On Wednesday, May 26, from 12:00 – 1:00 p.m. EDT, leaders from industry and government gathered to recognize the official release of the Report of the Commission of Geopolitical Impacts of New Technologies and Data (the GeoTech Commission). This report provides an extensive set of recommendations for the United States and its like minded allies to thrive in a decade defined by data and technology collaboration and competition.
The report is premised on the arrival of the “GeoTech Decade,” in which new technologies and data capabilities will have an outsized impact on geopolitics, economics, and global governance. The speed, scale, and sophistication of new technologies and data capabilities that aid or disrupt our interconnected world are unprecedented. Emerging technologies promise to make our increasingly fragile global society more resilient. However, so far, no nation or international organization has been able to create the appropriate governance structures needed to grapple with the complex and destabilizing dynamics of emerging technologies. Maintaining economic and national security, resilience, and democratic ideals requires new approaches for developing and deploying critical technologies, cultivating human capital, rebuilding trust in domestic and global governance, and establishing norms for international cooperation.
The GeoTech Commission was established by the Atlantic Council in response to these challenges and to develop key recommendations and practical steps forward for Congress, the White House, private industry, academia, and like-minded nations. Specifically, the Commission examined how the United States, along with other like-minded nations and partners, can maintain its leadership in science and technology; ensure the trustworthiness and resilience of physical and IT supply chains, infrastructures, and the digital economy at large; improve global health protection and wellness; assure commercial space operations for public benefit; and create a digitally fluent and resilient workforce. As the GeoTech Decade unfolds, ensuring the leadership of the United States and allied partners in these areas will be imperative to ensure peace, security, and resilience across all domains.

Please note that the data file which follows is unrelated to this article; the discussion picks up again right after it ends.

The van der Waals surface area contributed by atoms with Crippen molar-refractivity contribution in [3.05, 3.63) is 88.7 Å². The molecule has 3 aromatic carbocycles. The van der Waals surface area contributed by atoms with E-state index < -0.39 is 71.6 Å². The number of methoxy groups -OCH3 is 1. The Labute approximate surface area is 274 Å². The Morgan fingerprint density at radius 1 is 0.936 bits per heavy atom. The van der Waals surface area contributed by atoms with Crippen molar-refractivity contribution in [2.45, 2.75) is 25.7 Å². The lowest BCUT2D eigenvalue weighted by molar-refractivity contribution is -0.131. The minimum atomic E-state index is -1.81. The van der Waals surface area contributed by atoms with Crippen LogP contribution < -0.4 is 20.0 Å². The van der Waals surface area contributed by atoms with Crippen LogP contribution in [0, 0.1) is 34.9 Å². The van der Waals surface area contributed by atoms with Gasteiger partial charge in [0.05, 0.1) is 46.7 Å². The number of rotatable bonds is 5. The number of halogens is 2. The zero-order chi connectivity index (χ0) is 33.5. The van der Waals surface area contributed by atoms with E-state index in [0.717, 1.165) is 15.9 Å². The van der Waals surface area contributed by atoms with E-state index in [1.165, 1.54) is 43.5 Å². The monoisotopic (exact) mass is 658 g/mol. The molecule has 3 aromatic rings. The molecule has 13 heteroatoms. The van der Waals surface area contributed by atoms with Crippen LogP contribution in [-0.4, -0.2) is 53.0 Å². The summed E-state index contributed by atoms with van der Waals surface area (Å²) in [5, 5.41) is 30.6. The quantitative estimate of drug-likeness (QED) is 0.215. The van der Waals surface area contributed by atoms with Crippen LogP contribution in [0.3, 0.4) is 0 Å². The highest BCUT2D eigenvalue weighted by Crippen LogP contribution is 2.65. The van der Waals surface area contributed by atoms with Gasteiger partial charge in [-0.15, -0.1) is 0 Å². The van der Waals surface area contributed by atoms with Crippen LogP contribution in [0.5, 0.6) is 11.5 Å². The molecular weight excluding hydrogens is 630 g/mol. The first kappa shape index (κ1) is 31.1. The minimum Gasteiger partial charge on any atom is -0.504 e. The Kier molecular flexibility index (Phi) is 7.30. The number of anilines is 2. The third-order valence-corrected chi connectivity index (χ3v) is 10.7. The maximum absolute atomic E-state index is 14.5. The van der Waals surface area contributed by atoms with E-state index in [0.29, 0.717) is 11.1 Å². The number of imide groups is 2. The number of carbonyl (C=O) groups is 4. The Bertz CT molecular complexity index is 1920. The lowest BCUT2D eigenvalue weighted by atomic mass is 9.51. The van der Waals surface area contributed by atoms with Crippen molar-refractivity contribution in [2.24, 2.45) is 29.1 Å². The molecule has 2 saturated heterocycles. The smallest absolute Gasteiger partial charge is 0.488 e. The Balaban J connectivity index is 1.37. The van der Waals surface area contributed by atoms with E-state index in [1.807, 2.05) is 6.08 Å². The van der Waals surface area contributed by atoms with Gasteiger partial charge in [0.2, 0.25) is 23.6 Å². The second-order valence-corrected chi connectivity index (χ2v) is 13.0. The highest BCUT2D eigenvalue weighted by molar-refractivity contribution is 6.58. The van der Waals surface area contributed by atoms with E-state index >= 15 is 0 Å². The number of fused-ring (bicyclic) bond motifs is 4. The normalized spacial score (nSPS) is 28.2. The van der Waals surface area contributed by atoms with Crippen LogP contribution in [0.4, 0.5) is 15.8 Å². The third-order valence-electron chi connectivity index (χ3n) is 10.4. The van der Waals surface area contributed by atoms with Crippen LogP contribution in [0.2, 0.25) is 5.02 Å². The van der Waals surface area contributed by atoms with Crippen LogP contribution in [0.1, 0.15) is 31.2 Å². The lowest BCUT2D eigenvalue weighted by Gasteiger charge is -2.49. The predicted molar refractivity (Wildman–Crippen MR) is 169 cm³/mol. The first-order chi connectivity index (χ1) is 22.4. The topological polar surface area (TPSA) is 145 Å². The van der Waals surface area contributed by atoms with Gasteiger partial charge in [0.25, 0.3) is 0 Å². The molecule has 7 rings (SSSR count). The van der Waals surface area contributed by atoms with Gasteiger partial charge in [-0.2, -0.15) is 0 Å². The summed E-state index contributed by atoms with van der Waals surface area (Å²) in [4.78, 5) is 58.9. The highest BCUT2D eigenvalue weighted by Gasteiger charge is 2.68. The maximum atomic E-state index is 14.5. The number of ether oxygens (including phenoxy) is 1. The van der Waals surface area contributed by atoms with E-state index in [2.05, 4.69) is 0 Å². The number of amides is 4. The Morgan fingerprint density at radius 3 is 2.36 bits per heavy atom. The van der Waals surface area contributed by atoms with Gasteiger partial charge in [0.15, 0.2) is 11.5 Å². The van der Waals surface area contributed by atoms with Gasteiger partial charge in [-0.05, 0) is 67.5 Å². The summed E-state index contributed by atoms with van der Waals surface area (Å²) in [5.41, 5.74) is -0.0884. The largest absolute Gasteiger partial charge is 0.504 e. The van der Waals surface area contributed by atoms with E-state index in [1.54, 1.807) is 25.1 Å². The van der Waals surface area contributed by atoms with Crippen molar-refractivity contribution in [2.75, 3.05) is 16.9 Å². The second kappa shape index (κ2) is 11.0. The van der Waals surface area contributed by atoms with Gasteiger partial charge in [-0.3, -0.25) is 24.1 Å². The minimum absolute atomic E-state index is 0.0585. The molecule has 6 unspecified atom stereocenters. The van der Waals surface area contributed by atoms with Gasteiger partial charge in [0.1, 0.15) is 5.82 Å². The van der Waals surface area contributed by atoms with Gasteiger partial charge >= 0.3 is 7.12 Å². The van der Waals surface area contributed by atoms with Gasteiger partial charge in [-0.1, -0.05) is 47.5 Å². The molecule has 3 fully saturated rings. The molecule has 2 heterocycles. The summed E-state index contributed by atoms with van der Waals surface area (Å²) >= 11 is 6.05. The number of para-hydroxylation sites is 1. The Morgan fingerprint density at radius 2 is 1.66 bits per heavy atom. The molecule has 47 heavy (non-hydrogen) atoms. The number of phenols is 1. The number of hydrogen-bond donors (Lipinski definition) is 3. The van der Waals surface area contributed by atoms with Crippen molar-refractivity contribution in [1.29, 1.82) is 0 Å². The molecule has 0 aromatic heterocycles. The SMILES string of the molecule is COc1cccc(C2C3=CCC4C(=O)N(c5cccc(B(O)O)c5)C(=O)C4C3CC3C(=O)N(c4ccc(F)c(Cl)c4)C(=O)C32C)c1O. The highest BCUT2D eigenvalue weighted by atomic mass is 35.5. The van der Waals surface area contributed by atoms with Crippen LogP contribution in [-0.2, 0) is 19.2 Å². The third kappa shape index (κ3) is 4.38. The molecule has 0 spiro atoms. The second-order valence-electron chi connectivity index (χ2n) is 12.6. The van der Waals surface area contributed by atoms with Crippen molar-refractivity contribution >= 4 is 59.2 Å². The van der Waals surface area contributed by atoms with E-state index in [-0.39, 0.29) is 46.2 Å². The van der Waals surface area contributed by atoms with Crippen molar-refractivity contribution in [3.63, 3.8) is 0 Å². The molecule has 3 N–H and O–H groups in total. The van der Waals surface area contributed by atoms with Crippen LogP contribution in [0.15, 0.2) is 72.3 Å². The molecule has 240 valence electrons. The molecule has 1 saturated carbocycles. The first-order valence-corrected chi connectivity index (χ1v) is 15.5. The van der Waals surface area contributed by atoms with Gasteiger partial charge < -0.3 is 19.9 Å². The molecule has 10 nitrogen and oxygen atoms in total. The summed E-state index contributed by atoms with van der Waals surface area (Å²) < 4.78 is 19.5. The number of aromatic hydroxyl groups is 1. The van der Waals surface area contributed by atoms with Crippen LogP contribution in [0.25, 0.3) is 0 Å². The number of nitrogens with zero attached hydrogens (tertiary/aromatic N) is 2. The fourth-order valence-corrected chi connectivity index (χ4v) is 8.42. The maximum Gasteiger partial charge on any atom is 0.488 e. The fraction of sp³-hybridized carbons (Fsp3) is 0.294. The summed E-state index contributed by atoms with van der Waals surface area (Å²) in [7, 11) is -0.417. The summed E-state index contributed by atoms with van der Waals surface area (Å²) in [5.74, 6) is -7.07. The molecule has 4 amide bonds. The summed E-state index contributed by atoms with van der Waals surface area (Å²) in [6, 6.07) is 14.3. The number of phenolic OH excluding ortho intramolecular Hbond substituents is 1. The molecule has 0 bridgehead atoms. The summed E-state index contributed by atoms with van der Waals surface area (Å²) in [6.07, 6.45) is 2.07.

The report was made available for public access on May 26, 2021. Areas of significant importance include:
- Global scientific and technology leadership
- Secure data and communications
- Enhanced trust and confidence in the digital economy
- Assured supply chains
- Continuous global health protection
- Assured space operations for public benefit
- The future of work
This is part 1 of a two-part series discussing the main findings of the GeoTech Commission and the next steps that can be taken, both in the private and public sector, to translate the recommendations into action. Part 2, taking place from 5:00 to 6:00 p.m. EDT, featured additional members of the GeoTech Commission promoting science and technology leadership in the coming decade, and included keynote remarks from the GeoTech Commission Congressional Co-Chairs.
President and Chief Growth Officer, Splunk
Co-Chair, GeoTech Commission
Chief Executive Officer, Accenture Federal Services
Co-Chair, GeoTech Commission
Former United States Secretary of Homeland Security
Co-Founder and Executive Chairman, Chertoff Group
Rensselaer Polytechnic Institute
Senior Vice President, Innovation
Director, GeoTech Center
We all can lead. Positive “change agents” — individuals willing to work across sectors and nations to help illuminate better ways through the shared turbulence we are experiencing — are needed now more than ever.
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